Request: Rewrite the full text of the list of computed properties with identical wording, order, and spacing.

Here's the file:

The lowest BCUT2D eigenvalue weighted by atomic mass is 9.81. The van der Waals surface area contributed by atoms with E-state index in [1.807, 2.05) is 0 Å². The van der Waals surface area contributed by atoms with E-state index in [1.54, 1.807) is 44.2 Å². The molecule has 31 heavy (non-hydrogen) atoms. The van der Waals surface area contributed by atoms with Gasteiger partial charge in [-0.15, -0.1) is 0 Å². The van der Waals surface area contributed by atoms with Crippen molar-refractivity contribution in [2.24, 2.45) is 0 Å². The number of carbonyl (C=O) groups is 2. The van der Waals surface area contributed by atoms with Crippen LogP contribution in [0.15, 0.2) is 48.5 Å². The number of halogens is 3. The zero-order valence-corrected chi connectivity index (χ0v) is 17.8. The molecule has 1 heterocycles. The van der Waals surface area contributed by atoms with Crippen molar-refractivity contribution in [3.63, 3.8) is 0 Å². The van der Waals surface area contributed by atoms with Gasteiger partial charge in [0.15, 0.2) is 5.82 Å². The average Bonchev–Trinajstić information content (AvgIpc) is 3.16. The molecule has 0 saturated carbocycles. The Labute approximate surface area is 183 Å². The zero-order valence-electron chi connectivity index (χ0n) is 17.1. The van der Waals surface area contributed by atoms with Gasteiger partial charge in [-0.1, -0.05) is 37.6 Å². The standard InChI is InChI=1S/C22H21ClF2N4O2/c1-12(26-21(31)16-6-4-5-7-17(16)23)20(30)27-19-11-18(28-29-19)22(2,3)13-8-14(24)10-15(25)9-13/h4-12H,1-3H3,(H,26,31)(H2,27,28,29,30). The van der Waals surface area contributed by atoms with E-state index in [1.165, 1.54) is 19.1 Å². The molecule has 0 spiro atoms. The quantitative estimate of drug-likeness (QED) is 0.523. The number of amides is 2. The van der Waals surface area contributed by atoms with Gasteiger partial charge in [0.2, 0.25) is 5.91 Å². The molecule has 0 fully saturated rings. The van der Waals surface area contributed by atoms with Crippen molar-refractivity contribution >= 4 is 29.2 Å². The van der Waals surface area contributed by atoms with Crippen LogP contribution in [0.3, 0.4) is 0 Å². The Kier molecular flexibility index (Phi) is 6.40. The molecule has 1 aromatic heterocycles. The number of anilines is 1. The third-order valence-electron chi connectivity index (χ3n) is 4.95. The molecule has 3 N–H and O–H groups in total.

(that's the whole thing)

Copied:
The lowest BCUT2D eigenvalue weighted by atomic mass is 9.81. The van der Waals surface area contributed by atoms with E-state index in [1.807, 2.05) is 0 Å². The van der Waals surface area contributed by atoms with E-state index in [1.54, 1.807) is 44.2 Å². The molecule has 31 heavy (non-hydrogen) atoms. The van der Waals surface area contributed by atoms with Gasteiger partial charge in [-0.15, -0.1) is 0 Å². The van der Waals surface area contributed by atoms with Crippen molar-refractivity contribution in [2.24, 2.45) is 0 Å². The number of carbonyl (C=O) groups is 2. The van der Waals surface area contributed by atoms with Crippen LogP contribution in [0.15, 0.2) is 48.5 Å². The number of halogens is 3. The zero-order valence-corrected chi connectivity index (χ0v) is 17.8. The molecule has 1 heterocycles. The van der Waals surface area contributed by atoms with Crippen molar-refractivity contribution in [3.63, 3.8) is 0 Å². The van der Waals surface area contributed by atoms with Gasteiger partial charge in [0.15, 0.2) is 5.82 Å². The average Bonchev–Trinajstić information content (AvgIpc) is 3.16. The molecule has 0 saturated carbocycles. The Labute approximate surface area is 183 Å². The zero-order valence-electron chi connectivity index (χ0n) is 17.1. The van der Waals surface area contributed by atoms with Gasteiger partial charge in [-0.1, -0.05) is 37.6 Å². The standard InChI is InChI=1S/C22H21ClF2N4O2/c1-12(26-21(31)16-6-4-5-7-17(16)23)20(30)27-19-11-18(28-29-19)22(2,3)13-8-14(24)10-15(25)9-13/h4-12H,1-3H3,(H,26,31)(H2,27,28,29,30). The van der Waals surface area contributed by atoms with E-state index in [1.165, 1.54) is 19.1 Å². The molecule has 0 spiro atoms. The quantitative estimate of drug-likeness (QED) is 0.523. The number of amides is 2. The van der Waals surface area contributed by atoms with Gasteiger partial charge in [0.2, 0.25) is 5.91 Å². The molecule has 0 fully saturated rings. The van der Waals surface area contributed by atoms with Crippen molar-refractivity contribution >= 4 is 29.2 Å². The van der Waals surface area contributed by atoms with Crippen LogP contribution in [0.3, 0.4) is 0 Å². The Kier molecular flexibility index (Phi) is 6.40. The molecule has 1 aromatic heterocycles. The number of anilines is 1. The third-order valence-electron chi connectivity index (χ3n) is 4.95. The molecule has 3 N–H and O–H groups in total.